SUDDES: Voters deserve to know more about HB 6 mess before election

Hard to say whether it’ll be for better or for worse, but Ohio is approaching a series of big changes, depending on November’s election.

Ohio may or may not find itself with a new governor. Incumbent Republican Mike DeWine is facing Democratic challenger Nan Whaley, Dayton’s former mayor. But Ohio will for sure have a new U.S. senator. And Ohio’s Supreme Court will have a new chief justice, while the Ohio House of Representatives will have a new speaker.

Meanwhile, one thing that seemingly won’t change, not unless federal investigators and the Public Utilities Commission of Ohio stop seeming to slow-walk it: Less than full disclosure about the FirstEnergy Corp.-House Bill 6 scandal.

November’s election is 85 days away. Yet voters at this point have arguably sketchy information on the interplay between DeWine’s administration and HB 6, which DeWine signed as soon as the General Assembly passed it in July 2019.

The federal investigation into HB 6 surfaced in July 2020. HB 6, originally aimed at subsidizing two money-losing FirstEnergy nuclear power plants, still costs Ohio consumers millions of dollars in subsidies for two coal-fueled power plants, one in Indiana. Running cost of subsidies as of last week: $276 million.

The HB 6 mess is Ohio’s biggest public corruption scandal in 219 years of statehood. It’s spattered legislators of both parties and the DeWine administration. Yet somehow, nobody saw anything, and nobody knew anything. That’s hard to believe given that governors appoint the Public Utilities Commission of Ohio and its chairs, including ex-PUCO Chair Samuel Randazzo, a DeWine appointee who resigned after the FBI raided his residence. (Ohio’s Senate unanimously confirmed Randazzo to lead the PUCO.)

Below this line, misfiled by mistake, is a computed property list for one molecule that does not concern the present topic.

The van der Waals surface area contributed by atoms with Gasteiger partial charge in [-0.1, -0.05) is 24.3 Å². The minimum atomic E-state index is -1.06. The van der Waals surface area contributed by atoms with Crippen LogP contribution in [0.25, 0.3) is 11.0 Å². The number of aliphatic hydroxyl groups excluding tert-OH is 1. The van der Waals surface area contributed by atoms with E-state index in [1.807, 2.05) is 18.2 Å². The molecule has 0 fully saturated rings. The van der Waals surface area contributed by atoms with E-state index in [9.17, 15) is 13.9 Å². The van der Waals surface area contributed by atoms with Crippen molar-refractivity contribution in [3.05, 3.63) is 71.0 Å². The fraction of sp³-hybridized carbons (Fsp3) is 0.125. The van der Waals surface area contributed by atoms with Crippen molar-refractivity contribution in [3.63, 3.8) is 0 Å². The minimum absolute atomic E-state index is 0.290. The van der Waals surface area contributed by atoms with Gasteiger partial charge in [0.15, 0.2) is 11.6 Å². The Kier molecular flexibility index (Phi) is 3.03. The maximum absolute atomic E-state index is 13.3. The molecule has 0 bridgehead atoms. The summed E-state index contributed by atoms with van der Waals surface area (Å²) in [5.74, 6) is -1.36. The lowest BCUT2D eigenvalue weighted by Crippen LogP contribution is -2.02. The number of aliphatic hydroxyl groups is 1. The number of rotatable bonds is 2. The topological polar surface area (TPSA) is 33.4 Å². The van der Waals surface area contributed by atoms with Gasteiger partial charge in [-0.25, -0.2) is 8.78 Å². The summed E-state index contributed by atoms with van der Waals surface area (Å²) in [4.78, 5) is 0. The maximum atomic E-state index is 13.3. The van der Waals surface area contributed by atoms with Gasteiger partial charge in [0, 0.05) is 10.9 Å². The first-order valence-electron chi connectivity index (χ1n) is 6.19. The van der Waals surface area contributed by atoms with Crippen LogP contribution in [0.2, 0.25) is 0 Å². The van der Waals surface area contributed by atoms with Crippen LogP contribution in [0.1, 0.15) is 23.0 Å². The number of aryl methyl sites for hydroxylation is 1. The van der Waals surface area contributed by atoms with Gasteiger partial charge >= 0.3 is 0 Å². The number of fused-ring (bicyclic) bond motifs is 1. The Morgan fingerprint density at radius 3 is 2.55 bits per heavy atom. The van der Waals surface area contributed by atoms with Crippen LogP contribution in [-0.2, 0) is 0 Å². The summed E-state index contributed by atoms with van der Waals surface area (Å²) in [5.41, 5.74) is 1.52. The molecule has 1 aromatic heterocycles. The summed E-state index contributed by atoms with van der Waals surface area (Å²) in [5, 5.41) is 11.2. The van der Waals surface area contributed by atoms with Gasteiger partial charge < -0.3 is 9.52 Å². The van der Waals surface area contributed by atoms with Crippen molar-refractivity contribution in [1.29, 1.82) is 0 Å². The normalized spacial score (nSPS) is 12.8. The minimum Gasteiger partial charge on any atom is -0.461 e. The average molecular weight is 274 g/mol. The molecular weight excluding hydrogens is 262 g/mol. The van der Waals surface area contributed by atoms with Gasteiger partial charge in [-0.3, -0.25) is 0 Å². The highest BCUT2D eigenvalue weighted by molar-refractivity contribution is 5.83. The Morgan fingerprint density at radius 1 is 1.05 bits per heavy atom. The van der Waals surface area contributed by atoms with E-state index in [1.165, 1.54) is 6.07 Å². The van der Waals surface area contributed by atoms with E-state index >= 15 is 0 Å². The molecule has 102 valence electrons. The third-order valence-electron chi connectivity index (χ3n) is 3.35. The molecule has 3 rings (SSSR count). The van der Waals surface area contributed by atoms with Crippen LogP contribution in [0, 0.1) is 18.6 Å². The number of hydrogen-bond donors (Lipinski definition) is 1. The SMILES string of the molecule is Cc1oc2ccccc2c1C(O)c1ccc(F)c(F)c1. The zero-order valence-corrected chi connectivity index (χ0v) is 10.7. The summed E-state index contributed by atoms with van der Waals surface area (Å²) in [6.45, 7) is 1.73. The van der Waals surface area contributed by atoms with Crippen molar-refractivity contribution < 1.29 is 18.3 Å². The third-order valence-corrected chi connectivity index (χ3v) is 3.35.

That raid, in November 2000, came four months after a federal grand jury had indicted then-Ohio House Speaker Larry Householder, a Perry County Republican, on public corruption charges linked to the General Assembly’s passage of HB 6. His trial is set to begin next year. Householder is presumed innocent unless proven guilty.

Agreed, utility regulation is about as complicated as legal matters can get. The more lawyers, the more billable hours, which explain paperwork blizzards and procedural falderal.

Example: The Office of Consumers’ Counsel, which represents residential utility consumers in rate cases, has no power to issue subpoenas; the PUCO must sign subpoenas for the counsel’s office. On Thursday, after a five-week wait, the PUCO, through a staff member, sent the signed subpoena to the counsel’s office. The counsel’s office wants to serve the subpoena on FirstEnergy’s former CEO, Charles (Chuck) Jones, whom the utility fired after the HB 6 mess erupted.

The number of people and entities enmeshed in the HB 6 mess – and the PUCO’s workload – might make a five-week delay in the sign-off reasonable. Repeat: Might. Still, every pre-election week eaten up by delays – for whatever reason – is one less week for voters and consumers to learn before Nov. 8, about how their state government conducted itself in the lead-up to HB 6.

DeWine signed a partial repeal of HB 6 in March 2021, junking the latter’s proposed nuclear power subsidies while leaving in place (a) HB 6′s subsidies for the two coal-fired plants and (b) repeal of state energy-efficiency and renewable-energy programs. Yet HB 6 has figured hardly at all in this year’s gubernatorial contest, except for Whaley’s vow that if voters elect her, she will fire the PUCO’s five commissioners, among other measures she’d take.

That’s what has been getting lost – utility regulation in the sunshine, and in the public interest, including the full story, before Election Day, of just how House Bill 6 happened.

Thomas Suddes is a former legislative reporter with The Plain Dealer in Cleveland and writes from Ohio University. You can reach him at

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